Fresh from slaughtering in Iraq, the Labour Party can return once again to the enemy within - namely, the organised working class.

It is only a matter of time before we will see troops on the streets of Britain again - most likely over the firefighters strike. While the Government cannot employ troops against the guards strike on the railways, they are still doing all they can to defeat them. The guards are taking action as a result of rail bosses attempts to undermine their role by taking away the safety aspects of their jobs. The Government, through the strategic rail authority, have responded by guaranteeing to make up any losses the rail companies incur due to the strikes.

The guards strike is important not just because it affects the safety of passengers. The primary role of the guard has historically been to ensure the safe running of the train - a crucial role should a potential accident occur. By taking away the guards. safety role, the bosses hope to be able to do away with the guards altogether in the long run. Currently, the majority of trains cannot move without a guard on board, for safety reasons, but, by transferring the safety aspects of the job to the driver, the guards will be reduced to little more than roving ticket inspectors.

This is the next step in the casualisation of the railways - a process which has seen safety of the railways and rail workers' jobs undermined in order that they can be replaced by untrained contract and agency workers.

This dispute has hardly been helped by the union leaders. When the rail bosses imposed the changes to the guards role, a ballot was held of all guards, which predictably resulted in a massive 5 to 1 majority for strike action. However, union leaders, fearful of falling foul of anti-trade union laws, consulted their solicitors, who argued that the strike may be deemed illegal.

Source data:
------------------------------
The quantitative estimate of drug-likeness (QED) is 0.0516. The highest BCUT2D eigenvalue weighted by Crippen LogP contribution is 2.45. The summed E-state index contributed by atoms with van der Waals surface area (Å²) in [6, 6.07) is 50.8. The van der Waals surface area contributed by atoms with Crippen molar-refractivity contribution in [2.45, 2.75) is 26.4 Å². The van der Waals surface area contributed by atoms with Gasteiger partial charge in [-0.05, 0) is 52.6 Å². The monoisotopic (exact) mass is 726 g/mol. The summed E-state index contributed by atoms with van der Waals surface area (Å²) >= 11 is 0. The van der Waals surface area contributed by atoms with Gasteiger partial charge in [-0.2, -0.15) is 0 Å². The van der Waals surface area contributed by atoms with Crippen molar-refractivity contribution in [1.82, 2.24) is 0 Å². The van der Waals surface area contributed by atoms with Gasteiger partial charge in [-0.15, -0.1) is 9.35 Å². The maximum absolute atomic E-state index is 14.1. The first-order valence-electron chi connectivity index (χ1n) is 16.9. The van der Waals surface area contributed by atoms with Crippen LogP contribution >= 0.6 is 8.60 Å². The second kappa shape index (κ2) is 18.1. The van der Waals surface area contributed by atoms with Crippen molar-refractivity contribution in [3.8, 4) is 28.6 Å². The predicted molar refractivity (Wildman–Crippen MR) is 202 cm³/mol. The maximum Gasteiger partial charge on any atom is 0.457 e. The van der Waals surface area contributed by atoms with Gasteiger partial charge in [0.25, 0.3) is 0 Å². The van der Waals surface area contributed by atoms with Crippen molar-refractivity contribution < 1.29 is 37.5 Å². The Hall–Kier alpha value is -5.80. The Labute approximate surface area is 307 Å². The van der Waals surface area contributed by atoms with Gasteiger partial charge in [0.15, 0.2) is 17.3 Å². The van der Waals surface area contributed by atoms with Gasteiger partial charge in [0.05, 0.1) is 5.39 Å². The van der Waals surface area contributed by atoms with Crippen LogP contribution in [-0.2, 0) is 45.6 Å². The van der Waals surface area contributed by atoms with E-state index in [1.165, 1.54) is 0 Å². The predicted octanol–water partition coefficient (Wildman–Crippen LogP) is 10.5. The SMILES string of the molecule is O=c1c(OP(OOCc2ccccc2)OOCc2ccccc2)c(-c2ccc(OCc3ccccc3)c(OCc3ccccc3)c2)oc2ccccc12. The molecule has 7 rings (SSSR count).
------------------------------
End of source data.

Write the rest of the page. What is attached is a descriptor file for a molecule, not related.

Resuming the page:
Scared of losing money, the union leaders called the strike off and entered talks with management. The talks dragged on for years, during which time, rail companies have done all they can to undermine the guards. role. It is a reflection of the strength of feeling of the guards that, despite the best efforts of union leaders and management, they are still confident enough to take action.

Let us hope that the guards. fight will be the start of a wider campaign against casualisation. If it is to succeed, such a campaign must involve all those employed on the railways, including contract and agency workers. The aim must be the return of national pay and conditions for all those working on the railways.

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